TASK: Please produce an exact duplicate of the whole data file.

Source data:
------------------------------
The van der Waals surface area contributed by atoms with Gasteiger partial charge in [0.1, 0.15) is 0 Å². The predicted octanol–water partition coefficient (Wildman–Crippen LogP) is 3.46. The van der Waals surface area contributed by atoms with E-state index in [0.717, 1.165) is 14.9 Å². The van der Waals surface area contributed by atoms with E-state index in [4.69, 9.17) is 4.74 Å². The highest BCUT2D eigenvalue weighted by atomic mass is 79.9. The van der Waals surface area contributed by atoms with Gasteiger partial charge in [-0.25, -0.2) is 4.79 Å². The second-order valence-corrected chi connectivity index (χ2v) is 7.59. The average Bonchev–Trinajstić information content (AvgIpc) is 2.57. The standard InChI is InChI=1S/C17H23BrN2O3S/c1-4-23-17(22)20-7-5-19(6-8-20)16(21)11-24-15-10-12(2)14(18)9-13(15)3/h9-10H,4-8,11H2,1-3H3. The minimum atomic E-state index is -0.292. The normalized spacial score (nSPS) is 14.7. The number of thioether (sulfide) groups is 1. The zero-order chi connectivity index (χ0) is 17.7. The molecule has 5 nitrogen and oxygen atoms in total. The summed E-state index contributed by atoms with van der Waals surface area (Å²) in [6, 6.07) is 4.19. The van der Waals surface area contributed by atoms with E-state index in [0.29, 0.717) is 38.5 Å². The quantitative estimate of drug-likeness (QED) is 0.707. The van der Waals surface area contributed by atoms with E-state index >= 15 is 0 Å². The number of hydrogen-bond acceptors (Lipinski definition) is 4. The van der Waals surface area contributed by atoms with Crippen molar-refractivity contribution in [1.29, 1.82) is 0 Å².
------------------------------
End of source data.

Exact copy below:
The van der Waals surface area contributed by atoms with Gasteiger partial charge in [0.1, 0.15) is 0 Å². The predicted octanol–water partition coefficient (Wildman–Crippen LogP) is 3.46. The van der Waals surface area contributed by atoms with E-state index in [0.717, 1.165) is 14.9 Å². The van der Waals surface area contributed by atoms with E-state index in [4.69, 9.17) is 4.74 Å². The highest BCUT2D eigenvalue weighted by atomic mass is 79.9. The van der Waals surface area contributed by atoms with Gasteiger partial charge in [-0.25, -0.2) is 4.79 Å². The second-order valence-corrected chi connectivity index (χ2v) is 7.59. The average Bonchev–Trinajstić information content (AvgIpc) is 2.57. The standard InChI is InChI=1S/C17H23BrN2O3S/c1-4-23-17(22)20-7-5-19(6-8-20)16(21)11-24-15-10-12(2)14(18)9-13(15)3/h9-10H,4-8,11H2,1-3H3. The minimum atomic E-state index is -0.292. The normalized spacial score (nSPS) is 14.7. The number of thioether (sulfide) groups is 1. The zero-order chi connectivity index (χ0) is 17.7. The molecule has 5 nitrogen and oxygen atoms in total. The summed E-state index contributed by atoms with van der Waals surface area (Å²) in [6, 6.07) is 4.19. The van der Waals surface area contributed by atoms with E-state index in [0.29, 0.717) is 38.5 Å². The quantitative estimate of drug-likeness (QED) is 0.707. The van der Waals surface area contributed by atoms with E-state index >= 15 is 0 Å². The number of hydrogen-bond acceptors (Lipinski definition) is 4. The van der Waals surface area contributed by atoms with Crippen molar-refractivity contribution in [1.29, 1.82) is 0 Å².